How to create a memory book: five ways to share your legacy

Being able to leave a legacy is something that’s close to many of our hearts, especially as we move into our retirement years. And while our national Leaving a Legacy survey found that 86% of us believe it’s important to leave a financial legacy for our family, close to eight in 10 of us believe it’s more vital to leave a non-financial legacy – whether that’s emotional, charitable or environmental.

The most important point to remember is that you don’t need to have a family in order to leave behind a positive legacy. Your personal circumstances don’t dictate how people will remember you – rather, it’s the actions you take that will have the greatest impact on your legacy after you pass.

Here are five creative ways you can do just that, or for a full guide to capturing your personal legacy, download the free Australian Seniors memory book template.

1. Create a memory book

How will you preserve your most treasured memories and life experiences? And more importantly, how will you share these stories with your loved ones when you’re no longer able to tell them?

A memory book allows you to collate and share your memories, values, special moments and more with your family and friends. In it, you can include a range of personal information that can be shared with those you hold most dear, even after you pass. A memory book could be digital, or it could be a handmade collage of photos and other keepsakes that mean something to you. Some things you might like to include in it could be:

  • memories from your early years
  • key life events
  • stories about special family and friends
  • your favourite memories
  • what you want people to remember about you

Start collating your memories with our free memory book template

2. Be a role model or mentor

You don’t have to be a mother or father to be a role model, and likewise you don’t have to be a CEO or business owner to be a mentor. Just based on your life experiences alone, younger generations will want to speak to you and learn from your own major life events.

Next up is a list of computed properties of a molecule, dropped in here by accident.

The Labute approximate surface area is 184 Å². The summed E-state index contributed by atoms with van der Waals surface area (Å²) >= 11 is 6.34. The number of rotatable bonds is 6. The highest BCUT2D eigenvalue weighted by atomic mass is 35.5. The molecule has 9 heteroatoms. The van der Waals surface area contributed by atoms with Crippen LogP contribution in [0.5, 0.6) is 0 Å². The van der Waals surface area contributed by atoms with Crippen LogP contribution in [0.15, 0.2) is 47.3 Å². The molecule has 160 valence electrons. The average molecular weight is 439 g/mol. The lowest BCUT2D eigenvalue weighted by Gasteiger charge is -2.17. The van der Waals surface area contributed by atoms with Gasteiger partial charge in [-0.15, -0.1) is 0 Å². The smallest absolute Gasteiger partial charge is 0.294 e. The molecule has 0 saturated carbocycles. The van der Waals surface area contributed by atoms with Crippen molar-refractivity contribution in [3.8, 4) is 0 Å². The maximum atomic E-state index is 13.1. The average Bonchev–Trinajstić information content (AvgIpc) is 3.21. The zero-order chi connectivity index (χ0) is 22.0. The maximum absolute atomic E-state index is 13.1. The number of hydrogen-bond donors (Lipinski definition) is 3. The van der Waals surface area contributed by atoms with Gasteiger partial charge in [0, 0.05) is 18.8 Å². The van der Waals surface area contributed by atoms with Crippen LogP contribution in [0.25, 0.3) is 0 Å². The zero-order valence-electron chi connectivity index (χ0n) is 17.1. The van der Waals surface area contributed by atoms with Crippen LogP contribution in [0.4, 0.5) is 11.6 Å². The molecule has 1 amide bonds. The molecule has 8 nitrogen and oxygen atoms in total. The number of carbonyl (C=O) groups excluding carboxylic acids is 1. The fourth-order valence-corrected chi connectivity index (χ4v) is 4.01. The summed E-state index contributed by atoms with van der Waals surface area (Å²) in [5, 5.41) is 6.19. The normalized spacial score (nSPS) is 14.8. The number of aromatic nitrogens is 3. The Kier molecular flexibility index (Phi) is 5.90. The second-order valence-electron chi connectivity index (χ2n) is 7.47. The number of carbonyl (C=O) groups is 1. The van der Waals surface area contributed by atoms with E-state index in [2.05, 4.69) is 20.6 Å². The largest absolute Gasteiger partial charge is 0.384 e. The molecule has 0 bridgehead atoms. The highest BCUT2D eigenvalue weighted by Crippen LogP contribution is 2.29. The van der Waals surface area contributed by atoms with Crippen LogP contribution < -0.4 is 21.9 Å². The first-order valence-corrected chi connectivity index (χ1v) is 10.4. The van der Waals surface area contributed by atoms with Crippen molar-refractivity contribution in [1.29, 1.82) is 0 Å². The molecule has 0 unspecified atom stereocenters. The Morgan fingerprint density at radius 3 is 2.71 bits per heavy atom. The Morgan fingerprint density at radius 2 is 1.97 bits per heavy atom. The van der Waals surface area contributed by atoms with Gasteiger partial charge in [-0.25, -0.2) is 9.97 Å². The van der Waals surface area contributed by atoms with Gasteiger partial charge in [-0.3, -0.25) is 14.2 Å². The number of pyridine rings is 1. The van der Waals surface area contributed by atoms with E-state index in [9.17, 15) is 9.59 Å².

Many of us feel the same way about leaving a legacy that contributes to the future of younger generations. The Leaving a Legacy survey found that we want to be able to pass down our life learnings so they will develop:

  • the ability to stand up for their own personal beliefs – 84%
  • the confidence in overcoming challenges in their personal lives – 84%
  • the financial know-how or the ability to live within their means – 78%

This is something you can start doing right now by finding people either within your family or your community who are seeking guidance through a mentor.

TIP: Get started by visiting the Mentor Support Network for a list of organisations that are seeking mentors.

3. Make personal art

Sometimes words cannot express a certain memory, emotion or feeling – instead it’s best conveyed through art. Creating handmade art or crafts for your loved ones gives you the opportunity to represent your stories or your legacy in a different way.

For example, you may want to unpack some of the drawings you did when you were younger and get them touched up and framed for your family, or you may wish to get more hands-on and build timber furniture or carve something for the people who are special to you. Your loved ones will treasure anything that you have made especially for them – they may never receive anything like it again.

4. Be a giver

Many people decide to bequeath their life savings to family and friends after they pass, but being a charitable person isn’t only about what you leave behind.

A charitable legacy is important to so many Australians, with 89% of seniors planning to donate their money to charitable organisations and 64% volunteering within the community, according to the Leaving a Legacy survey. You can join them today by volunteering at a range of worthy organisations to make a real difference.

5. Help the environment

Creating a healthy and lasting environment for future generations is very dear to the hearts of many Australian seniors. In fact, the Leaving a Legacy survey found that nine in ten seniors “hope to leave behind a positive environmental legacy by leaving the planet a better place for the younger generations”.

Volunteering, environmental-group donations, and just doing your small part by changing your daily habits around food waste and energy use can make a difference – and be a sign to younger generations that you really do care about helping the environment.

So how would you like to be remembered? Is it through a financial, emotional, social, charitable or environmental legacy, or something different altogether? While you sit down and start thinking about your legacy, take the time to think about your life and how you would like people to remember you after you pass, and how they’ll cope with your loss.

Help ease the burden on your family by ensuring your funeral expenses are covered. Having funeral insurance can help make the process easier for your loved ones during an already difficult time and they can focus on remembering the good times you had together.

For a full guide to capturing your personal legacy, download the free Australian Seniors memory book template